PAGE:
Unicornate uterus(8 Posts)
Hi everyone, we've been ttc our second child for over two years now. Seems like our little boy was a miracle. Not so easy this time and after a laparoscopy I've been diagnosed with a unicornate uterus which is basically half a uterus and my only tube is patent but twisted. Also have a kidney, ovary, Fallopian tube and adrenal gland missing. What a freak!
The doctor was surprised my first pregnancy five years ago went smoothly but I had no problems whatsoever until the birth at full term which went wrong due to the undisguised UU which meant he was never going to come out naturally.
Anyway, we are starting IVF after Xmas and he strongly advised us only to replace one embryo if we get that far. He said we had less of a chance of pregnancy this way but more likely that the pregnancy would be safer due to the UU.
I agreed with him at the time but now I've thought about it, doing it that way seriously reduces our chance of a pregnancy. We are self funding and only really have the funds for one go without taking funds away from things meant for our son. Although we may try two frozen cycles as they are cheaper if we are lucky enough to get any frosties.
Also, I carried my son to full term with no complications or extra monitoring so don't see why I would now be high risk?
Do you get counselling beforehand ?because it would be helpful to talk to someone about this who isn't just trying to meet a target for single births although I know he is just concerned for my safety.
There is a big drive to transfer only one embryo generally - it's safer for the mother and baby (although some clinics ignore this). Putting more than one back only increases the chance of success by about 10% so actually, if the embryos are good enough to freeze, you actually give yourself the best chance overall by putting back one at a time (the success estimates depend on age but are mostly around the 30% mark). So putting each one back separately gives 30% each time, putting an extra one back only increases the chance by about 10%.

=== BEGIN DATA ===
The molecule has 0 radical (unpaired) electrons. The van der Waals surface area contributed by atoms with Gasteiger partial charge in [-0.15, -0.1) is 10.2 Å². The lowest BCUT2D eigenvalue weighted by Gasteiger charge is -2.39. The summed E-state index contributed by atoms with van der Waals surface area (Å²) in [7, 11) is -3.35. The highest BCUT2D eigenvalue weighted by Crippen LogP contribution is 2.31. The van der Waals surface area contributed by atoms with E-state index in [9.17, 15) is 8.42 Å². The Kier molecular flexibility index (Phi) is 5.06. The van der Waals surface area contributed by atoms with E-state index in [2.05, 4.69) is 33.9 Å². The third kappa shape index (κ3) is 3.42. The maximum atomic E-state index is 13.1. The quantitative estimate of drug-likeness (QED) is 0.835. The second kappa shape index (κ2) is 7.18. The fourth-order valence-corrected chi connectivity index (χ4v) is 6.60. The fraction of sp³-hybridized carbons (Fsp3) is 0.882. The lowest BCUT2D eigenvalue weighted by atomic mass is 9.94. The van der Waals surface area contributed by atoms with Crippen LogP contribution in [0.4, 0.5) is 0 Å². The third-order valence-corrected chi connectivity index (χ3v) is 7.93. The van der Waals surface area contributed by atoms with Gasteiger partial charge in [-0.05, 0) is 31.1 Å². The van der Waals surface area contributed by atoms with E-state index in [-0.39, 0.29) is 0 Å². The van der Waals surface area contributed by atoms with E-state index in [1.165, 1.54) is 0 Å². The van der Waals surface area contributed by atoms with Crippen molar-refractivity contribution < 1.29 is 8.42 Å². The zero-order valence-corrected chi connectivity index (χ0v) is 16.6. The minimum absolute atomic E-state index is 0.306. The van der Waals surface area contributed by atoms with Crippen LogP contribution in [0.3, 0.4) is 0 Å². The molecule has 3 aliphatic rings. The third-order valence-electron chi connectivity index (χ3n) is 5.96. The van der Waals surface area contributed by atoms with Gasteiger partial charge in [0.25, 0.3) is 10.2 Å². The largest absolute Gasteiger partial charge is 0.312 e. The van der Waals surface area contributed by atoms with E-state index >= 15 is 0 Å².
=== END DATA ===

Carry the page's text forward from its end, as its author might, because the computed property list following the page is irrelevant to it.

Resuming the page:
Also, I've seen a very close friend go through a very tricky twin pregnancy (from a SET funnily enough, but the embryo split to form idenitcal twins). Her boys are doing well now, but she had a really hard pregnancy and a lot of worry (waters went at 31 weeks and she was bluelighted a 100 miles away from home as that was the nearest place with 2 NICU beds free) and they boys were prem and the early days were worrying. For me, that has confirmed my decision to avoid a twin pregnancy if possible (although there's nothing you can do to avoid identicals).
Thanks for the reply. My mam has virtually been in tears when I talked about risking two embryos so I'm not going ahead with transferring two if I'm lucky enough to get there.
She said if I got preg with twins it would be like a normal woman carrying quads which is true.
Hi, I have a bicornate uterus, and after recurrent miscarriages became pregnant with twins. There was lots of different (sometimes contradictory) information fed to us by different consultants/ midwives but I managed to stay pregnant until almost 37 weeks, by which point I was ENORMOUS. I was amazed that my extremely heart shaped uterus could stretch that far!
Good luck and hope all goes well
Was that with twins Aliwithtwins? Did you get extra monitoring and scans? Glad you managed to get nearly to term with your pregnancy.
I was constantly monitored! By the last 3 months I had weekly scans with the radiographer and whenever one of the twins was a bit less wiggly went up for a half hour scan with the midwife to watch what they were up to. I also have a clotting issues (which caused the miscarriages) and was on daily heparin injections, and lots of bleeds during the pregnancy, but couldn't have been more supported by the hospital team, especially towards the end.
Glad it turned out well for you. Hope I can be as lucky!
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